Exemplar Technology: PHRs and Portals for Caregivers

Health information management is another caregiver task receiving increasing attention in consumer health informatics. Holden et al. (2018) write that this activity involves acquisition and integration, maintenance and update, and finally sharing and communication of the patient’s health information - all processes with implications for design of technology tools supporting the caregiver.

While informaticists are beginning to focus on caregivers’ information needs when it comes to patients’ information access, systems that actually allow such access are rare. For the most part, these are pediatric systems that allow access by patients and their parents or guardians. When it comes to PHRs and patient portals, it is unsurprising that pediatric tools constitute the cutting edge for caregiver engagement. For example, in 2014, Children’s Healthcare of Atlanta (CHOA) released a patient portal product (MyChart; Epic Systems, Verona, Wisconsin; for more on patient portals, see Part II, Chapter 1) that supports separate accounts for teen patients and parents. While both parties access using the same interface, a parent’s account can be connected to more than one child’s. For patients between ages 13 and 18, mutual permissions are necessary for access. Once the patient turns 18, she needs to authorize parental access (Alshoumr et al., 2019).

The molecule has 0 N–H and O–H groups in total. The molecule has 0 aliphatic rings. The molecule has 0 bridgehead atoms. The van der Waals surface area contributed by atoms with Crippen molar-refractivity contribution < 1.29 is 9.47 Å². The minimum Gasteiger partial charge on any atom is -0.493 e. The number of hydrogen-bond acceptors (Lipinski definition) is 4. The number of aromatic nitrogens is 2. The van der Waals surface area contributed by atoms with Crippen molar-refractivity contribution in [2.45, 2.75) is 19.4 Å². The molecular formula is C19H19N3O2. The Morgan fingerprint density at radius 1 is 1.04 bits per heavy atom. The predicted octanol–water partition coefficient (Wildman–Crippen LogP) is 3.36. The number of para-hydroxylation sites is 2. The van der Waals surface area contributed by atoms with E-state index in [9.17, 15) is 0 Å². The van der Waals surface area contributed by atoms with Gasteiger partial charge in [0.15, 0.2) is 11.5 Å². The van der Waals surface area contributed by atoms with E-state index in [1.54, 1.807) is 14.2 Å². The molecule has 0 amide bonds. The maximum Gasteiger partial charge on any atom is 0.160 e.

A patient-centered toolkit (PCKT) developed at the Brigham and Women’s Hospital is a tailored decision-support and education patient portal that targets caregivers of adult patients, as much as the patients themselves (Dalal et al., 2016). The tool explicitly includes caregivers as one of its target audiences because it is designed for the inpatient acute care setting, for example, for people at the bedside of ICU patients. As ICU patients may be very ill or incapacitated, caregivers’ participation is crucial. PCKT enabled patients and caregivers view their care plan information, set recovery goals and priorities, access educational materials, review their health care team members, and communicate with providers via messages. The tool involved secure login access and did not differentiate between patient and caregiver interfaces. A study of the tool suggests that participants saw the tool as useful and easy to use. Yet, this tool is still rather far from the ideal that supports inpatient to outpatient care transition and coordination of caregiving.

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